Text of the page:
RICHMOND, VA. - The Better Housing Coalition (BHC) put seniors housing at the center of its Winchester Greens development.

About a third of the housing units in this redeveloped apartment complex are set aside for seniors, making these elderly tenants a big part of the community’s life. The 69 affordable one- and two-bedroom apartments in the recently completed third phase of the Market Square Senior Apartments brings the total number of seniors apartments in Winchester Greens to 175.

“We believe in mixed housing. That can be mixed income, mixed race and definitely mixed age,” said Lynne McAteer, director of development for BHC, a local affordable housing developer.

Most of these seniors apartments are set on the main street in the center of the New Urbanist-style community, planned by Urban Design Associates, based in Pittsburgh.

The mixed-income community, which replaced a run-down, crime-plagued complex of 220 apartments, includes 240 rental townhouses and 80 single-family homes. There’s also 75,000 square feet of retail space, including a bank branch and a dollar store, set on the edge of the community where Winchester Green meets the busy Jefferson Davis Highway. Market Square was developed to be energy efficient, healthy for its residents, and good for the environment. Part of that means conserving electricity and providing the apartments with good ventilation. But BHC is also concerned with keeping its residents healthy and using their energies to support the community.

Several Market Square seniors earn a stipend for working with the children of Winchester Green at the childcare center next to their building. Even more volunteer at the childcare center, participate in community gardening, or use the community swimming pool and fitness center.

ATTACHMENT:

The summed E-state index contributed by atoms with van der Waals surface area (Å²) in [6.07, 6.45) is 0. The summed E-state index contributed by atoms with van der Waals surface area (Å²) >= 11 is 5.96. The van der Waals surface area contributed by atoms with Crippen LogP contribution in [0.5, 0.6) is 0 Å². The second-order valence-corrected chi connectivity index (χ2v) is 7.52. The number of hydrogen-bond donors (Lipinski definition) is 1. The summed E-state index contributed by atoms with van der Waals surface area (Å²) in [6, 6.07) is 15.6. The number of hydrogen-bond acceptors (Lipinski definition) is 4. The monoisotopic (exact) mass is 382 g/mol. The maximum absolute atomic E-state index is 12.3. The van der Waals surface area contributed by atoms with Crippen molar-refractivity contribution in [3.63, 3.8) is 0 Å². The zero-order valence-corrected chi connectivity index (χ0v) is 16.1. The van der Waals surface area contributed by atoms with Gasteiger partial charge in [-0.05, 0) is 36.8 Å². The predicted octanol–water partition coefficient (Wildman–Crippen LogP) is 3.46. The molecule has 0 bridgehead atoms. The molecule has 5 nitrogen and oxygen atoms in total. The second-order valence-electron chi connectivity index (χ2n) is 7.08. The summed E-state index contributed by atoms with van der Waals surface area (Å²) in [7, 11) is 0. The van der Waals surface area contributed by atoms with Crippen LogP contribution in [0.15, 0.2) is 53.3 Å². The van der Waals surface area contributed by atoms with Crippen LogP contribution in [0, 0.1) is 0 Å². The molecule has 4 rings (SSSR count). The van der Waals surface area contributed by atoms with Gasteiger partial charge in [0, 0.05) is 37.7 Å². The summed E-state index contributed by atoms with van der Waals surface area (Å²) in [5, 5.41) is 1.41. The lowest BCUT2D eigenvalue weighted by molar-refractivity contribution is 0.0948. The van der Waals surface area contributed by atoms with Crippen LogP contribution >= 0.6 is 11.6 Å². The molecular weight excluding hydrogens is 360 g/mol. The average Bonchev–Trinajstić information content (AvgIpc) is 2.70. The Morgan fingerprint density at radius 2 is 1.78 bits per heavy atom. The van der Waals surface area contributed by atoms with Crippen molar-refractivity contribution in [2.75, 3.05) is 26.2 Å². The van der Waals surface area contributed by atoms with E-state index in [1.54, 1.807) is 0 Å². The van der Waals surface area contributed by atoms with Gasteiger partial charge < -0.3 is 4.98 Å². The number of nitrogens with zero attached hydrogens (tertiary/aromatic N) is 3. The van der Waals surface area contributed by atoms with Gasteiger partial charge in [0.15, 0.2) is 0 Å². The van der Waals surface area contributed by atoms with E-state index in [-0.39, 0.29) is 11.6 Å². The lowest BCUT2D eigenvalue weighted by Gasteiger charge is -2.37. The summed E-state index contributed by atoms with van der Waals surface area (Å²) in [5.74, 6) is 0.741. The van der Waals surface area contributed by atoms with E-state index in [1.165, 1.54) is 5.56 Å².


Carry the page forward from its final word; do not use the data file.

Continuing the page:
Although the units are reserved for seniors 55 or older, the average new resident is 73 and the typical income is only about $12,000 a year. The overwhelming majority of these seniors are female, either widowed or divorced, and most are living on Social Security and a small pension.

Eight of the apartments are reserved for seniors earning up to 40 percent of the area median income (AMI). The rest of the apartments at Market Square will rent to tenants earning a range of incomes up to 60 percent of AMI.

About one in five of the residents still hold part-time jobs, though most of the seniors have at least one chronic health condition that requires ongoing care.

All of BHC’s seniors housing developments provide their residents with access to an array of services aimed at helping seniors successfully age in place, delaying the time when they have to move into assisted living or a hospital.

BHC provides the services, including social and recreational activities, on-site health screenings, and health care coordination and medication assistance, at no extra cost to residents. A variety of community service groups, mostly local nonprofits, provide health and wellness classes, and a social worker provides assistance with entitlement programs.

It would cost the residents several hundred dollars a month if they had to pay for a package of services like these from private providers, according to the developer.

BHC also runs several intergenerational programs designed to connect the children who live in Winchester Greens with the Market Square seniors.

To pay for the $6.5 million third phase at Market Square, BHC raised $4.7 million in equity from the sale of 9 percent low-income housing tax credits, which sold for 83 cents on the dollar. The Virginia Housing Development Authority also provided Market Square with a $1.1 million mortgage loan made with proceeds from the sale of taxable bonds and a $750,000 loan from the Sponsoring Partnerships and Revitalizing Communities program with an interest rate of 4.5 percent.